Apple’s next iPhone launch could break company records

“During Apple’s fiscal year 2015, the company broke two records — it shipped a record number of iPhones, and its iPhone business generated record revenue, driven by both the surge in iPhone shipments as well as growth in iPhone average selling prices,” Ashraf Eassa writes for The Motley Fool. “Apple shipped more than 231 million iPhones during its fiscal year 2015 and generated more than $155 billion from those shipments.”

“That success was due to the enormous popularity of the company’s then-new iPhone 6 and iPhone 6 Plus smartphones, which represented Apple’s first large-screen iPhones. Apple was late to bringing out jumbo-sized iPhones, so when Apple finally delivered what customers had been asking for, it enjoyed an enormous surge in both iPhone unit shipments as well as average selling prices as it satisfied pent-up demand,” Eassa writes. “Since then, Apple has had a hard time matching either record… During Apple’s fiscal year 2018, the company is on track to finally beat the iPhone revenue record that it achieved in fiscal year 2015 thanks to a surge in iPhone average selling prices attributable to the introduction of the premium-priced iPhone X.”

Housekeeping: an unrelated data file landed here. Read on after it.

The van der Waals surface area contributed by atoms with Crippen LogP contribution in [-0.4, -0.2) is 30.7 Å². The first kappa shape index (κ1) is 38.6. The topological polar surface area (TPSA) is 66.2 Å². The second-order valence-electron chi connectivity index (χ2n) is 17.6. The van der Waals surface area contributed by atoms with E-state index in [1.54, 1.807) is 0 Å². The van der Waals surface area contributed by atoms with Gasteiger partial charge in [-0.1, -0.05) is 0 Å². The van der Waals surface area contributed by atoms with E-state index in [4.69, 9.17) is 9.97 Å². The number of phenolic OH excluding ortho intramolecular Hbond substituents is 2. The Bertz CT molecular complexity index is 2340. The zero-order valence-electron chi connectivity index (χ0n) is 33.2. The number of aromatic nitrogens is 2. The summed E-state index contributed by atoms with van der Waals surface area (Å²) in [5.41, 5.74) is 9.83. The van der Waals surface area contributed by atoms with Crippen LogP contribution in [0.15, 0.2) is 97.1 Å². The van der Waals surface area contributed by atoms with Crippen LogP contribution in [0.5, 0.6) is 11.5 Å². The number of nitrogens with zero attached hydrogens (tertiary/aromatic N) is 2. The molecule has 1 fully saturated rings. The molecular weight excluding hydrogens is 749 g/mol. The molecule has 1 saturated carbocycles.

“However, Apple is still likely to fall short of its lifetime iPhone unit shipment record. Indeed, while Apple shipped 135.64 million iPhones during the first half of fiscal 2015, it has only shipped around 129.5 million iPhones in the first half of fiscal year 2018,” Eassa writes. “The company may fall short this year, but it seems there’s a good chance that Apple will finally break its unit shipment record in fiscal 2019. ”

Read more in the full article here.

MacDailyNews Take: Yes, when the iPhone lineup goes all-modern, no antiquated Home buttons, and decked out with TrueDpeth Camera systems, the unit sales record will fall!


  1. The only products Apple still makes are all in basically duopoly markets.

    Global population growing at something like 2% per year.

    Isn’t it difficult to sustain a mature established duopoly without setting records most years?

    Apple is not the hard working hungry underdog it used to be. Sales are easy and Apple’s glacial pace of product design improvements and spotty quality show they are taking it for granted. Apple is expanding geographically, not by product leadership.

  2. Stuck with my iPhone 7 Plus last fall because I didn’t want a smaller width iPhone X. Will buy the max storage 6.5” iPhone X Plus SIM-Free in Oct-Nov. So I count for one who didn’t buy in fiscal 2018 – first year I didn’t buy one since iPhone 3 – but will buy the most expensive model in fiscal 2019.

  3. I agree with Eassa. Just factoring historic unit growth rates since the market achieved saturation Apple should sell 224 million iPhones during FY2019.

    Add in 5G connectivity (a really big deal), the power of the A-12 processor and you could easily add another 8 million units to the all-time high unit sales (new high 232 million).

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